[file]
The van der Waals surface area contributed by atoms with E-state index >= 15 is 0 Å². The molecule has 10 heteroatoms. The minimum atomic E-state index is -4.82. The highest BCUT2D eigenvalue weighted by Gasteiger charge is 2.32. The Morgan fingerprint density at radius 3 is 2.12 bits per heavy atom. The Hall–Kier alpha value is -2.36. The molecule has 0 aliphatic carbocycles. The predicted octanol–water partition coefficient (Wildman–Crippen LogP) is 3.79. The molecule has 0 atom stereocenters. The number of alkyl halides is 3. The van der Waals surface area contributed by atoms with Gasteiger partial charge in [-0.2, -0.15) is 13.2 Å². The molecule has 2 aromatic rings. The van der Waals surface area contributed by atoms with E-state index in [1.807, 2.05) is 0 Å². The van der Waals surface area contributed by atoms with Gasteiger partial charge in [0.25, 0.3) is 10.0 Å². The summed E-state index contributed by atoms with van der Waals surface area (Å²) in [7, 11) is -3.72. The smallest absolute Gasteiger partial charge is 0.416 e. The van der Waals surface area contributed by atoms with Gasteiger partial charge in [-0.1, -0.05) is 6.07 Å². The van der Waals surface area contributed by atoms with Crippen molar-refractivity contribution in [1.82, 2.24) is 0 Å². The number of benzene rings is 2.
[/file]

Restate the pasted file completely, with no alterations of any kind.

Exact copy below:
The van der Waals surface area contributed by atoms with E-state index >= 15 is 0 Å². The molecule has 10 heteroatoms. The minimum atomic E-state index is -4.82. The highest BCUT2D eigenvalue weighted by Gasteiger charge is 2.32. The Morgan fingerprint density at radius 3 is 2.12 bits per heavy atom. The Hall–Kier alpha value is -2.36. The molecule has 0 aliphatic carbocycles. The predicted octanol–water partition coefficient (Wildman–Crippen LogP) is 3.79. The molecule has 0 atom stereocenters. The number of alkyl halides is 3. The van der Waals surface area contributed by atoms with Gasteiger partial charge in [-0.2, -0.15) is 13.2 Å². The molecule has 2 aromatic rings. The van der Waals surface area contributed by atoms with E-state index in [1.807, 2.05) is 0 Å². The van der Waals surface area contributed by atoms with Gasteiger partial charge in [0.25, 0.3) is 10.0 Å². The summed E-state index contributed by atoms with van der Waals surface area (Å²) in [7, 11) is -3.72. The smallest absolute Gasteiger partial charge is 0.416 e. The van der Waals surface area contributed by atoms with Gasteiger partial charge in [-0.1, -0.05) is 6.07 Å². The van der Waals surface area contributed by atoms with Crippen molar-refractivity contribution in [1.82, 2.24) is 0 Å². The number of benzene rings is 2.